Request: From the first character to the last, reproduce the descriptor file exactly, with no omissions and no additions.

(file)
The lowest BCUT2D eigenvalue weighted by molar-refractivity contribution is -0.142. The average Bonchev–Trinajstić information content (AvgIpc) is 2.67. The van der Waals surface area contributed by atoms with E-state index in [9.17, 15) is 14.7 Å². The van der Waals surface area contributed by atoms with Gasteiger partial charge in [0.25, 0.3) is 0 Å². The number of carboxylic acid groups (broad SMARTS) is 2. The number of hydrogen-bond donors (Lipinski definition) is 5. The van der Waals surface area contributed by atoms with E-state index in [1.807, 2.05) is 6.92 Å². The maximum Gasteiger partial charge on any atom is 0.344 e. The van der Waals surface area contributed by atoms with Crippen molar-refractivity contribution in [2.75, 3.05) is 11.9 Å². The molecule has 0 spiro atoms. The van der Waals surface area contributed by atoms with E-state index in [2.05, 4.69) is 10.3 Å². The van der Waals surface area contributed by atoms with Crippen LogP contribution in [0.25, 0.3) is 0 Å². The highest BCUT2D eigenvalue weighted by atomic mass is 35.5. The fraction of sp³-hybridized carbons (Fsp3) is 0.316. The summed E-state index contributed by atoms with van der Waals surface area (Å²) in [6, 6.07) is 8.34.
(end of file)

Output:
The lowest BCUT2D eigenvalue weighted by molar-refractivity contribution is -0.142. The average Bonchev–Trinajstić information content (AvgIpc) is 2.67. The van der Waals surface area contributed by atoms with E-state index in [9.17, 15) is 14.7 Å². The van der Waals surface area contributed by atoms with Gasteiger partial charge in [0.25, 0.3) is 0 Å². The number of carboxylic acid groups (broad SMARTS) is 2. The number of hydrogen-bond donors (Lipinski definition) is 5. The van der Waals surface area contributed by atoms with E-state index in [1.807, 2.05) is 6.92 Å². The maximum Gasteiger partial charge on any atom is 0.344 e. The van der Waals surface area contributed by atoms with Crippen molar-refractivity contribution in [2.75, 3.05) is 11.9 Å². The molecule has 0 spiro atoms. The van der Waals surface area contributed by atoms with E-state index in [2.05, 4.69) is 10.3 Å². The van der Waals surface area contributed by atoms with Crippen LogP contribution in [0.25, 0.3) is 0 Å². The highest BCUT2D eigenvalue weighted by atomic mass is 35.5. The fraction of sp³-hybridized carbons (Fsp3) is 0.316. The summed E-state index contributed by atoms with van der Waals surface area (Å²) in [6, 6.07) is 8.34.